Ingredients for Successful Supply Chain Strategy

Having an effective supply chain strategy is now widely recognized as an important part of business, yet implementation processes for such strategies remain fragmented throughout industries.

Supply chain management strategy significantly influences an organization's overall performance. That may explain why the supply chain function is now widely recognized as a critical part of most businesses, and why two-thirds of the companies in a recent survey have supply chain representation in the boardroom.

Cranfield University's School of Management in the United Kingdom and management consultancy Solving Efeso recently polled more than 180 senior global supply chain professionals at some of the world's leading organizations to "clarify and understand the interpretation of supply chain strategy in the boardroom."

The final report, published late last month, identified alignment with corporate strategy and customer service as the leading functional drivers of supply chain strategy. The findings also indicate that cost focus, customer lead-time and customer quality are the most important supply chain performance drivers.

The following are the top five findings from the analysis:

  1. The supply chain function is recognized as an important part of the business, securing solid senior-level representation in most companies. In fact, there is a growing and significant presence of supply chain responsibility at the boardroom level. However, the supply chain typically remains fragmented.
  2. Customer service and corporate strategy are key. Although there are many functional drivers of supply chain strategy, customer service is the most significant, followed by corporate strategy. When the senior supply chain executive is on the board, though, corporate strategy becomes the main driver.
  3. Importance of supply chain drivers can vary. Although there are many performance drivers of supply chain strategy, the major drivers are cost focus, customer lead-time and customer quality. The relative importance of these varies by sector.
  4. Supply chain strategy, planning and review within leading companies is highly cross-functional and, in many cases, a continuous process with regular monitoring and adaptation to circumstances.
  5. For organizations that do not have a continuous strategic planning and review process, customer service issues and cost issues are the main triggers for a supply chain strategy review.

In many companies, the supply chain strategy process remains immature and fragmented. Moreover, a minority of supply chain strategies are implemented with very few problems; a substantial number are abandoned completely or encounter sizable implementation difficulties.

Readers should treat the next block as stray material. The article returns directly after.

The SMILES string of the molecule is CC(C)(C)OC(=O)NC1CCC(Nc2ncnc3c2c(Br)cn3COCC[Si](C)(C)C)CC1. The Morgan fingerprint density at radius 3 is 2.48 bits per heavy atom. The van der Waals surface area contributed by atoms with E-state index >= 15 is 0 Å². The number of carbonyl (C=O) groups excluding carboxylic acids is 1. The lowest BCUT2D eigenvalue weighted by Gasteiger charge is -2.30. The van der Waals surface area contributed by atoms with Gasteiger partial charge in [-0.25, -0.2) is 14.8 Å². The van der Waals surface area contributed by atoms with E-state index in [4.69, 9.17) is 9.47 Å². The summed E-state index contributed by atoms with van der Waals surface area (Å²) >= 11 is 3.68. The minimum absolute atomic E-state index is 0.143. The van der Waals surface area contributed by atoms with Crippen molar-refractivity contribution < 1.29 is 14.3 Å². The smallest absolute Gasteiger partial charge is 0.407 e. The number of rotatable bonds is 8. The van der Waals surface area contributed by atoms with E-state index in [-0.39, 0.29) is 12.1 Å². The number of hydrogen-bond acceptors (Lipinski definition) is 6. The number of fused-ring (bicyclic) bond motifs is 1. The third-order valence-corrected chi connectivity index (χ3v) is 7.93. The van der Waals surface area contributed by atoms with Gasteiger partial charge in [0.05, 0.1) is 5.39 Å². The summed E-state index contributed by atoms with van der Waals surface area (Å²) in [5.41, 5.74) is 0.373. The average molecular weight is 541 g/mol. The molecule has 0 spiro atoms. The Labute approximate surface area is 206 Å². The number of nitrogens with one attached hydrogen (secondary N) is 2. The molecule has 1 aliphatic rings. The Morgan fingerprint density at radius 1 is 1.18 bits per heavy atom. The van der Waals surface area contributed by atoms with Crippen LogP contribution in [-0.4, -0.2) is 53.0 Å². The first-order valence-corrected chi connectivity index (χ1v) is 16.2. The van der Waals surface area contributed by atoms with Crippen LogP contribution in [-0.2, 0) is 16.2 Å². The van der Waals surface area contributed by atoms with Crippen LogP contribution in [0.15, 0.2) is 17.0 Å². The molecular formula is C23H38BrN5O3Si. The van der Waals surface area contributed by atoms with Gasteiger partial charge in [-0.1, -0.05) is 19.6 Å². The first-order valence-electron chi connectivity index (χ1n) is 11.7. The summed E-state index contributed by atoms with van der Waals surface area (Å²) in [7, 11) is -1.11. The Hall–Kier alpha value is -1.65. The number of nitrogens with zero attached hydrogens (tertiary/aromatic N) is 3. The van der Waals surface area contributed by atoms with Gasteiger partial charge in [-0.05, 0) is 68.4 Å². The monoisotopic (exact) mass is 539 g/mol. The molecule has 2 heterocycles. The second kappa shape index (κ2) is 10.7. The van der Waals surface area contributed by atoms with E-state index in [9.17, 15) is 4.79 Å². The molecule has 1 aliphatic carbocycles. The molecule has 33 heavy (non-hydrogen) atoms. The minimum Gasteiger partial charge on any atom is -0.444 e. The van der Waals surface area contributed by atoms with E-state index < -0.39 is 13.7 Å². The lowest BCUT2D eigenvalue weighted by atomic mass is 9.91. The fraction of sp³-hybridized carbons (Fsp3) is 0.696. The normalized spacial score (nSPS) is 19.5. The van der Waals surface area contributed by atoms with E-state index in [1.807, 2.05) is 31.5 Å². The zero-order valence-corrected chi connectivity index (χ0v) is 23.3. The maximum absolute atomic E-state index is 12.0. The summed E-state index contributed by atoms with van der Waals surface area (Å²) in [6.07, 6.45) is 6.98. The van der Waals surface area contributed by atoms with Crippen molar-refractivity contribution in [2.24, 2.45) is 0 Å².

"Only 2 percent of respondents confirmed that their supply chain strategy implementation ran smoothly and on-time and on-budget," Alan Waller, visiting professor at Cranfield and vice president of supply chain innovation at Solving Efeso, said in a statement. "The three main causes of implementation failure are: company culture, lack of leadership and poor supply chain visibility. Barriers to strategic success are predominantly people-related, rather than due to technical barriers."

The report concludes that successful strategy implementations have top-level support and use vision-led, quantitative modeling and risk management techniques. Success was also found to be higher when finance, marketing and IT departments are actively involved and accountable in the strategy development process.

"It is clear that in some organizations, supply chain management is still perceived as a means of reducing cost; not as a means of achieving competitive advantage," according to Richard Wilding, a professor at Cranfield's Centre for Logistics and Supply Chain Management. "Supply chain strategies should not be developed by individuals in isolation. Other departments, such as marketing, IT and finance, need to be held accountable, rather than just consulted, in the development and delivery of a firm's supply chain strategy."

Resources

Supply Chain Strategy in the Board Room

by Richard Wilding, Alan Waller, Silvia Rossi, Clive Geldard, Steve Mayhew, Roberto Cigolini and Clare Metcalfe

Cranfield University School of Management and Solving Efeso, June 11, 2010

Boardroom Survey Reveals Ingredients to Supply Chain Strategy Success

Cranfield University School of Management, June 24, 2010

Supply Chain Strategy in the Boardroom - Interim Findings

Cranfield University School of Management and Solving Efeso, February 2010



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